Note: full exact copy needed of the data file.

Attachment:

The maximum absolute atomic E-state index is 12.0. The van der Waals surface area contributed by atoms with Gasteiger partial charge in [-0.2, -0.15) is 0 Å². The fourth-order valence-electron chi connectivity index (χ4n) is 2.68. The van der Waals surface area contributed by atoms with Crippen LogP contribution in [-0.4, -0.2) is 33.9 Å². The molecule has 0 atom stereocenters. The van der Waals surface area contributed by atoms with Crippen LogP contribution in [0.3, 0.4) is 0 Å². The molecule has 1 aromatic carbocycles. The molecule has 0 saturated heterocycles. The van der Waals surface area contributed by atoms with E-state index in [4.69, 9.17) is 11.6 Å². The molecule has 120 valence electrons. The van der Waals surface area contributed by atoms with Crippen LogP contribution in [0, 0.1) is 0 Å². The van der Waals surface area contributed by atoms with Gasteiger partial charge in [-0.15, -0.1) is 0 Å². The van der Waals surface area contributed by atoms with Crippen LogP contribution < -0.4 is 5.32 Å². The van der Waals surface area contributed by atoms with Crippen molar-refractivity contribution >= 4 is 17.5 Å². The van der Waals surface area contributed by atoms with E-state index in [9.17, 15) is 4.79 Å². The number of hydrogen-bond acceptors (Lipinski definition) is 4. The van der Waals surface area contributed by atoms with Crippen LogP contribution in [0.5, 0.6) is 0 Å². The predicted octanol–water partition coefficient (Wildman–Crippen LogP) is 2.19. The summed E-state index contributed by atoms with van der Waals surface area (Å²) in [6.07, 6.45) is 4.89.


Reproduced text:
The maximum absolute atomic E-state index is 12.0. The van der Waals surface area contributed by atoms with Gasteiger partial charge in [-0.2, -0.15) is 0 Å². The fourth-order valence-electron chi connectivity index (χ4n) is 2.68. The van der Waals surface area contributed by atoms with Crippen LogP contribution in [-0.4, -0.2) is 33.9 Å². The molecule has 0 atom stereocenters. The van der Waals surface area contributed by atoms with Crippen LogP contribution in [0.3, 0.4) is 0 Å². The molecule has 1 aromatic carbocycles. The molecule has 0 saturated heterocycles. The van der Waals surface area contributed by atoms with E-state index in [4.69, 9.17) is 11.6 Å². The molecule has 120 valence electrons. The van der Waals surface area contributed by atoms with Crippen LogP contribution in [0, 0.1) is 0 Å². The van der Waals surface area contributed by atoms with Gasteiger partial charge in [-0.15, -0.1) is 0 Å². The van der Waals surface area contributed by atoms with Crippen LogP contribution < -0.4 is 5.32 Å². The van der Waals surface area contributed by atoms with Crippen molar-refractivity contribution >= 4 is 17.5 Å². The van der Waals surface area contributed by atoms with E-state index in [9.17, 15) is 4.79 Å². The number of hydrogen-bond acceptors (Lipinski definition) is 4. The van der Waals surface area contributed by atoms with Crippen LogP contribution in [0.5, 0.6) is 0 Å². The predicted octanol–water partition coefficient (Wildman–Crippen LogP) is 2.19. The summed E-state index contributed by atoms with van der Waals surface area (Å²) in [6.07, 6.45) is 4.89.